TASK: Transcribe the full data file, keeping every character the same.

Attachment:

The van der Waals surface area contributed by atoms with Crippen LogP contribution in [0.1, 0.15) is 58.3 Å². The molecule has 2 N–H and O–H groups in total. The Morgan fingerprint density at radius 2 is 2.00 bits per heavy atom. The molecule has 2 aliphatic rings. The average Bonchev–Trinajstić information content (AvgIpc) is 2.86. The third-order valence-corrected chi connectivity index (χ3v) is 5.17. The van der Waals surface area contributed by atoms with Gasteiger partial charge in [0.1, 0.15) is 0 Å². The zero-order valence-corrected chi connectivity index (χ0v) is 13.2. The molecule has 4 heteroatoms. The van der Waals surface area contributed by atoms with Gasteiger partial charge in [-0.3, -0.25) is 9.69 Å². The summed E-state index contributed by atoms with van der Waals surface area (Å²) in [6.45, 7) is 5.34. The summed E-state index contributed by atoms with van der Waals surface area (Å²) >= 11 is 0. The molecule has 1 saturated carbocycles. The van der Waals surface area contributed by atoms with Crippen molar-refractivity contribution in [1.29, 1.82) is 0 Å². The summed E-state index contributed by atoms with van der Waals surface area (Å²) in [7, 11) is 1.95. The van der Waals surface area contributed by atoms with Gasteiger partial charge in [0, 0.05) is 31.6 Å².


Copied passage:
The van der Waals surface area contributed by atoms with Crippen LogP contribution in [0.1, 0.15) is 58.3 Å². The molecule has 2 N–H and O–H groups in total. The Morgan fingerprint density at radius 2 is 2.00 bits per heavy atom. The molecule has 2 aliphatic rings. The average Bonchev–Trinajstić information content (AvgIpc) is 2.86. The third-order valence-corrected chi connectivity index (χ3v) is 5.17. The van der Waals surface area contributed by atoms with Gasteiger partial charge in [0.1, 0.15) is 0 Å². The zero-order valence-corrected chi connectivity index (χ0v) is 13.2. The molecule has 4 heteroatoms. The van der Waals surface area contributed by atoms with Gasteiger partial charge in [-0.3, -0.25) is 9.69 Å². The summed E-state index contributed by atoms with van der Waals surface area (Å²) in [6.45, 7) is 5.34. The summed E-state index contributed by atoms with van der Waals surface area (Å²) >= 11 is 0. The molecule has 1 saturated carbocycles. The van der Waals surface area contributed by atoms with Crippen molar-refractivity contribution in [1.29, 1.82) is 0 Å². The summed E-state index contributed by atoms with van der Waals surface area (Å²) in [7, 11) is 1.95. The van der Waals surface area contributed by atoms with Gasteiger partial charge in [0, 0.05) is 31.6 Å².